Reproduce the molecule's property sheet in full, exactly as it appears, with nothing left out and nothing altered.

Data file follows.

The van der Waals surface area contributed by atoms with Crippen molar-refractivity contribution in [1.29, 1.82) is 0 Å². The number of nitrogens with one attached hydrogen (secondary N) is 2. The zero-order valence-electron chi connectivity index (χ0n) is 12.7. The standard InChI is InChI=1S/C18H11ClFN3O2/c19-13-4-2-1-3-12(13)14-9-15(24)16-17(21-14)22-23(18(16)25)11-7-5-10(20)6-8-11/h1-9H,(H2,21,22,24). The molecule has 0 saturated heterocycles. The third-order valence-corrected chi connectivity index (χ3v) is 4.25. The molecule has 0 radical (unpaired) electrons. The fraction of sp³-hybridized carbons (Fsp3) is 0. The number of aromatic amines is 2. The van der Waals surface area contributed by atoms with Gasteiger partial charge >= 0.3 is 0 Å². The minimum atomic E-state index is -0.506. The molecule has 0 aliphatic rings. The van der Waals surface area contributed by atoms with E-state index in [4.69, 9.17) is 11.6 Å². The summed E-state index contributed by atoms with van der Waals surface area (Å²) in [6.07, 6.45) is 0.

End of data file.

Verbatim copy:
The van der Waals surface area contributed by atoms with Crippen molar-refractivity contribution in [1.29, 1.82) is 0 Å². The number of nitrogens with one attached hydrogen (secondary N) is 2. The zero-order valence-electron chi connectivity index (χ0n) is 12.7. The standard InChI is InChI=1S/C18H11ClFN3O2/c19-13-4-2-1-3-12(13)14-9-15(24)16-17(21-14)22-23(18(16)25)11-7-5-10(20)6-8-11/h1-9H,(H2,21,22,24). The molecule has 0 saturated heterocycles. The third-order valence-corrected chi connectivity index (χ3v) is 4.25. The molecule has 0 radical (unpaired) electrons. The fraction of sp³-hybridized carbons (Fsp3) is 0. The number of aromatic amines is 2. The van der Waals surface area contributed by atoms with Gasteiger partial charge >= 0.3 is 0 Å². The minimum atomic E-state index is -0.506. The molecule has 0 aliphatic rings. The van der Waals surface area contributed by atoms with E-state index in [4.69, 9.17) is 11.6 Å². The summed E-state index contributed by atoms with van der Waals surface area (Å²) in [6.07, 6.45) is 0.